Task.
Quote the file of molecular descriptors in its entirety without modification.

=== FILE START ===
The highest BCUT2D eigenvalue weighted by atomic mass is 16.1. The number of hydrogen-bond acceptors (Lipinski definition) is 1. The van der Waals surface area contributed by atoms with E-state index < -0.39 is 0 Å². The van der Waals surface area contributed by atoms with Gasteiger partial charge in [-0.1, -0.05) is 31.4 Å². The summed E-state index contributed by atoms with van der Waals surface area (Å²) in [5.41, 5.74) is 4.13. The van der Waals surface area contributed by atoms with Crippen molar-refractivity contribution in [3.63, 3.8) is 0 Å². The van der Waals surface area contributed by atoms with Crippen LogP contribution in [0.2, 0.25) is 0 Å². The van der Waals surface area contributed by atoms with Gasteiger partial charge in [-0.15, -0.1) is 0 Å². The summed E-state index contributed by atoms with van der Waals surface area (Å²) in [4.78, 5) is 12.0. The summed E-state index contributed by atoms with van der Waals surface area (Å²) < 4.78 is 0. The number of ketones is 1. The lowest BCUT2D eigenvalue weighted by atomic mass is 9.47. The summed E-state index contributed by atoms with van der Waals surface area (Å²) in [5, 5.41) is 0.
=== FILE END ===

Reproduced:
The highest BCUT2D eigenvalue weighted by atomic mass is 16.1. The number of hydrogen-bond acceptors (Lipinski definition) is 1. The van der Waals surface area contributed by atoms with E-state index < -0.39 is 0 Å². The van der Waals surface area contributed by atoms with Gasteiger partial charge in [-0.1, -0.05) is 31.4 Å². The summed E-state index contributed by atoms with van der Waals surface area (Å²) in [5.41, 5.74) is 4.13. The van der Waals surface area contributed by atoms with Crippen molar-refractivity contribution in [3.63, 3.8) is 0 Å². The van der Waals surface area contributed by atoms with Crippen LogP contribution in [0.2, 0.25) is 0 Å². The van der Waals surface area contributed by atoms with Gasteiger partial charge in [-0.15, -0.1) is 0 Å². The summed E-state index contributed by atoms with van der Waals surface area (Å²) in [4.78, 5) is 12.0. The summed E-state index contributed by atoms with van der Waals surface area (Å²) < 4.78 is 0. The number of ketones is 1. The lowest BCUT2D eigenvalue weighted by atomic mass is 9.47. The summed E-state index contributed by atoms with van der Waals surface area (Å²) in [5, 5.41) is 0.